Nick’s Mother - Nick's mother (nameless) was a mutual friend of the narrator and the narrator’s landlord. She and the narrator trade their individual views on grief and reminisce about her son, who died of AIDS several years prior. While the narrator seems to harbor more romantic views on grief and the dead, Nick's mother entertains a more scientific view, which is illustrated when she states that “when we die, our bodies and brains have stopped. Hence there is no consciousness. Hence we cannot wake up. It's merely a false extrapolation people want to make because they cannot bare the thought of their own extinction” (117).
Nick - Nick is a mutual friend of the narrator and the narrator’s landlord. Nick believed strongly in the power of the mind to alter one’s individual reality and learnt Silva Mind Control and how to walk on hot coals. He put a lot of energy into maintaining a healthy body, for example, he stayed out of the sun and only drank bottled water. Since he died of AIDS at an early age, the narrator views his work on his mind and body as futile.
Narrator’s Mother - The narrator's mother is recently deceased and spent the last part of her life in a nursing home where her son would often visit her. She and the narrator developed an especially intimate relationship during her final years and the narrator continues to actively grieve for her throughout the novel.
Biscuit - Biscuit is the landlord’s neglected dog and is often compared to the narrator’s mother and is later compared to the narrator himself.
♦Mary Todd Lincoln - Throughout the novel, the narrator reads the letters of Mary Todd Lincoln and her story exerts great influence on him and his views on grief. In particular, the narrator is interested in the way Lincoln reacts to the deaths of her loved ones. After her husband died, Lincoln seemed to believe “that any attempt to be happy was beside the point, since she was only waiting to be reunited with her husband and children in the afterlife” (68). At one point the narrator states that “the letters of Mrs. Lincoln were starting to be the reference for everything [he] noticed” (68). He is fascinated with her, and her personal story is an integral part of his.
♦Washington D.C. - The narrator often analyzes the history and character of Washington D.C. throughout the novel. At one point, the narrator remarks that Washington is “the perfect city for grief: like walking through a cemetery” (66). In many ways, he has a more intimate relationship with the city than he does with individuals.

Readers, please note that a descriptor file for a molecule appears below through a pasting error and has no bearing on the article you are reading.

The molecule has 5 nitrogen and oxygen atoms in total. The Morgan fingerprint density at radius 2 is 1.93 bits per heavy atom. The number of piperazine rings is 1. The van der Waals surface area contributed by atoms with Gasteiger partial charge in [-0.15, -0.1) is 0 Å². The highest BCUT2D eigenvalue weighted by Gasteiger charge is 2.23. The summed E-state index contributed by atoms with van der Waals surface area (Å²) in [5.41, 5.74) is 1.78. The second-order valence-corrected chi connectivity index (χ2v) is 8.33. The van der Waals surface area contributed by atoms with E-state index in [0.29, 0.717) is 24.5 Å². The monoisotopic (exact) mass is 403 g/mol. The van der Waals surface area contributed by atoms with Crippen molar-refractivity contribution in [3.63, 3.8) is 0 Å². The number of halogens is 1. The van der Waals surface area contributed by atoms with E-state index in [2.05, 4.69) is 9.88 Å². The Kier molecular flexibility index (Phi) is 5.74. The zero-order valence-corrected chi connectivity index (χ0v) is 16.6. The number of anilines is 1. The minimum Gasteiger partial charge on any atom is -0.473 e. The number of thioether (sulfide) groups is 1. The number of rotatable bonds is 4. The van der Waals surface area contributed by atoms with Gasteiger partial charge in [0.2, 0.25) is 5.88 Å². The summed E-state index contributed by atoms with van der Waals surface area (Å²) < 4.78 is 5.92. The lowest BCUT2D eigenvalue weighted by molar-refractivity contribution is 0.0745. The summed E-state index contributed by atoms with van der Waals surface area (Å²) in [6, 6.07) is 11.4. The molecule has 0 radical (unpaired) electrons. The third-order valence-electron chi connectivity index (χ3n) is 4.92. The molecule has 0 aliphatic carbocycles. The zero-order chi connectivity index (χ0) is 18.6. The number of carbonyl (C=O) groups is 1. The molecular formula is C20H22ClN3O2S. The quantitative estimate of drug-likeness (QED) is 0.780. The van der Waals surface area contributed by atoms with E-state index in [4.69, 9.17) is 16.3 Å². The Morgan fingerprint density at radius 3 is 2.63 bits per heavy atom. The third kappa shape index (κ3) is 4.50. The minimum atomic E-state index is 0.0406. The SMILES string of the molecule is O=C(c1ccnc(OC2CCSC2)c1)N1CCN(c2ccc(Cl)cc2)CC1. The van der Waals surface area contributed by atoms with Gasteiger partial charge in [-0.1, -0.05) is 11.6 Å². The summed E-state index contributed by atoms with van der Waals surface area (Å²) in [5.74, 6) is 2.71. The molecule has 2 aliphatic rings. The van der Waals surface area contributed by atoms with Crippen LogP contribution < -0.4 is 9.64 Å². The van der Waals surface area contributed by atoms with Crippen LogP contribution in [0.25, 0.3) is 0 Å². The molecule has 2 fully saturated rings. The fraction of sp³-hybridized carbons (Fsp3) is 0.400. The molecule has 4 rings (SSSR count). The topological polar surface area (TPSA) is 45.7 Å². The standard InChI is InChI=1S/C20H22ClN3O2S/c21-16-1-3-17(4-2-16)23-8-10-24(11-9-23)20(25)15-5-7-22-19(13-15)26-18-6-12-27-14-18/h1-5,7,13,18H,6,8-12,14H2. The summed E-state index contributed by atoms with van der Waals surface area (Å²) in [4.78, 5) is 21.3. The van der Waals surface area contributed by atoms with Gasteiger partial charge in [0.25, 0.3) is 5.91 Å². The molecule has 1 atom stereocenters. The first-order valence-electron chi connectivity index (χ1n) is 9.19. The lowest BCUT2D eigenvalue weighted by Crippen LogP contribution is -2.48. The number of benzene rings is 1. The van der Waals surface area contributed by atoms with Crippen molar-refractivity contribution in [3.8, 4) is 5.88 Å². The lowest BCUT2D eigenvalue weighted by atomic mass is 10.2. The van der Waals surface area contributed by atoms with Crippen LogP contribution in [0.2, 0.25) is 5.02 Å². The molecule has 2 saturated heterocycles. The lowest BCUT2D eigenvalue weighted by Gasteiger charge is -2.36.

Struggles and Hardships
This novel exemplifies the struggles and hardships of being gay and living in society at the same time. The narrator alludes to this during the course of his thoughts. He feels as though the world and society misconstrue what it actually means to be gay. According to everyone else, their life does not define normal. Being in Washington D.C., within a gay community, the narration shows how the hardship can only be mitigated if one surrounds one’s self with similar people. The narrator, unable to come to terms with being gay, cannot openly display his preferences and has subsequent actions in reaction to this feeling. He goes to gay clubs but makes sure that he is inconspicuous; therefore people will not think he is a regular. Another subject brought up is the guilt he feels when he does not tell his mother that he is actually a homosexual, even when she blatantly asked it of him before she died. He feels guilt and despair when realizing his mother “had the misfortune to become dependent on a child who was a closeted homosexual, who had kept his real life from her for years, so that when he took care of her there was nothing but him and her – no life, no family of his own, nothing but his own solitude” (121). The narrator clearly explains that he feels like he causes the death of his mother because he was filled with despair of not being able to come to terms with being an openly homosexual person.